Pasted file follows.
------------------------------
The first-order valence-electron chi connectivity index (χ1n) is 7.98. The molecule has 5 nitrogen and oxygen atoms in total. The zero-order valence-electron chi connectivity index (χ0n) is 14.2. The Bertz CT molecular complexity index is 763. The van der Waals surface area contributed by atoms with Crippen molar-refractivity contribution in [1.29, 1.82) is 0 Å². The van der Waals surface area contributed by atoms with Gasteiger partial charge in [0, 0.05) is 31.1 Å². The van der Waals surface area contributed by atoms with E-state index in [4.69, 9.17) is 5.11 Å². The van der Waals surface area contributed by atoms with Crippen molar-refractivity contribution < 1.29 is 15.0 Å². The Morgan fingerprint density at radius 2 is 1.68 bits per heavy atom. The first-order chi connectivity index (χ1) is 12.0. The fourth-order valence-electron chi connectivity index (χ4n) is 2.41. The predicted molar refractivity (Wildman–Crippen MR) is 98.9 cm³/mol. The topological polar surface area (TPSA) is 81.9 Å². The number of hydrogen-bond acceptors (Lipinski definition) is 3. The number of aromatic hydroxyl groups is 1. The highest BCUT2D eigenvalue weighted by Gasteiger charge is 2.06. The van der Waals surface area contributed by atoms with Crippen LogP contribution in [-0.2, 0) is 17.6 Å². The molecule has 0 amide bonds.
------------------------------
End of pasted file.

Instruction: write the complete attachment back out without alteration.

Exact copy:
The first-order valence-electron chi connectivity index (χ1n) is 7.98. The molecule has 5 nitrogen and oxygen atoms in total. The zero-order valence-electron chi connectivity index (χ0n) is 14.2. The Bertz CT molecular complexity index is 763. The van der Waals surface area contributed by atoms with Crippen molar-refractivity contribution in [1.29, 1.82) is 0 Å². The van der Waals surface area contributed by atoms with Gasteiger partial charge in [0, 0.05) is 31.1 Å². The van der Waals surface area contributed by atoms with E-state index in [4.69, 9.17) is 5.11 Å². The van der Waals surface area contributed by atoms with Crippen molar-refractivity contribution < 1.29 is 15.0 Å². The Morgan fingerprint density at radius 2 is 1.68 bits per heavy atom. The first-order chi connectivity index (χ1) is 12.0. The fourth-order valence-electron chi connectivity index (χ4n) is 2.41. The predicted molar refractivity (Wildman–Crippen MR) is 98.9 cm³/mol. The topological polar surface area (TPSA) is 81.9 Å². The number of hydrogen-bond acceptors (Lipinski definition) is 3. The number of aromatic hydroxyl groups is 1. The highest BCUT2D eigenvalue weighted by Gasteiger charge is 2.06. The van der Waals surface area contributed by atoms with Crippen LogP contribution in [-0.2, 0) is 17.6 Å². The molecule has 0 amide bonds.